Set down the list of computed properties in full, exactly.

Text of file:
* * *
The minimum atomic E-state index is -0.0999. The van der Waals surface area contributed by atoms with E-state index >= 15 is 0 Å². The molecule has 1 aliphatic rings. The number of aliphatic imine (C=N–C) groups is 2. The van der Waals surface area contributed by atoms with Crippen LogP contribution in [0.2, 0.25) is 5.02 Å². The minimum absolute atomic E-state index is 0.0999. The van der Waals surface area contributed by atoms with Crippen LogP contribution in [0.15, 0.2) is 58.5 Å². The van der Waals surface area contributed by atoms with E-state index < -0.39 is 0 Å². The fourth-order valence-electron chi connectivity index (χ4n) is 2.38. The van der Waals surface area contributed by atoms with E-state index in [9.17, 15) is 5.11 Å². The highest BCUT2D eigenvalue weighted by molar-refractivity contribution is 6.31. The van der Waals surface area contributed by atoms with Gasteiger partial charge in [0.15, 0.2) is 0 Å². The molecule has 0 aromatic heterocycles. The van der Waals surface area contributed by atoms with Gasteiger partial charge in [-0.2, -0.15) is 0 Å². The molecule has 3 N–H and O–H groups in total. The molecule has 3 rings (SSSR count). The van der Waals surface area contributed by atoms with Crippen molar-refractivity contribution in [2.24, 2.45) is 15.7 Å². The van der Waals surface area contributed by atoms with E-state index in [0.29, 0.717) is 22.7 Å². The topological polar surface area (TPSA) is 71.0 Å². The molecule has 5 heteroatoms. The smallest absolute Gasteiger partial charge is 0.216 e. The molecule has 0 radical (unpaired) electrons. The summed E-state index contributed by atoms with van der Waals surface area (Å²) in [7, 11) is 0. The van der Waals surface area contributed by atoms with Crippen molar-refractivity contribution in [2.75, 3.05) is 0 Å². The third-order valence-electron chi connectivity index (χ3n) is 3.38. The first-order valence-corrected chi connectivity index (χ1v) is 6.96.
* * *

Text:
The minimum atomic E-state index is -0.0999. The van der Waals surface area contributed by atoms with E-state index >= 15 is 0 Å². The molecule has 1 aliphatic rings. The number of aliphatic imine (C=N–C) groups is 2. The van der Waals surface area contributed by atoms with Crippen LogP contribution in [0.2, 0.25) is 5.02 Å². The minimum absolute atomic E-state index is 0.0999. The van der Waals surface area contributed by atoms with Crippen LogP contribution in [0.15, 0.2) is 58.5 Å². The van der Waals surface area contributed by atoms with E-state index < -0.39 is 0 Å². The fourth-order valence-electron chi connectivity index (χ4n) is 2.38. The van der Waals surface area contributed by atoms with E-state index in [9.17, 15) is 5.11 Å². The highest BCUT2D eigenvalue weighted by molar-refractivity contribution is 6.31. The van der Waals surface area contributed by atoms with Gasteiger partial charge in [0.15, 0.2) is 0 Å². The molecule has 0 aromatic heterocycles. The van der Waals surface area contributed by atoms with Gasteiger partial charge in [-0.2, -0.15) is 0 Å². The molecule has 3 N–H and O–H groups in total. The molecule has 3 rings (SSSR count). The van der Waals surface area contributed by atoms with Crippen molar-refractivity contribution in [2.24, 2.45) is 15.7 Å². The van der Waals surface area contributed by atoms with E-state index in [0.29, 0.717) is 22.7 Å². The topological polar surface area (TPSA) is 71.0 Å². The molecule has 5 heteroatoms. The smallest absolute Gasteiger partial charge is 0.216 e. The molecule has 0 radical (unpaired) electrons. The summed E-state index contributed by atoms with van der Waals surface area (Å²) in [7, 11) is 0. The van der Waals surface area contributed by atoms with Crippen molar-refractivity contribution in [2.75, 3.05) is 0 Å². The third-order valence-electron chi connectivity index (χ3n) is 3.38. The first-order valence-corrected chi connectivity index (χ1v) is 6.96.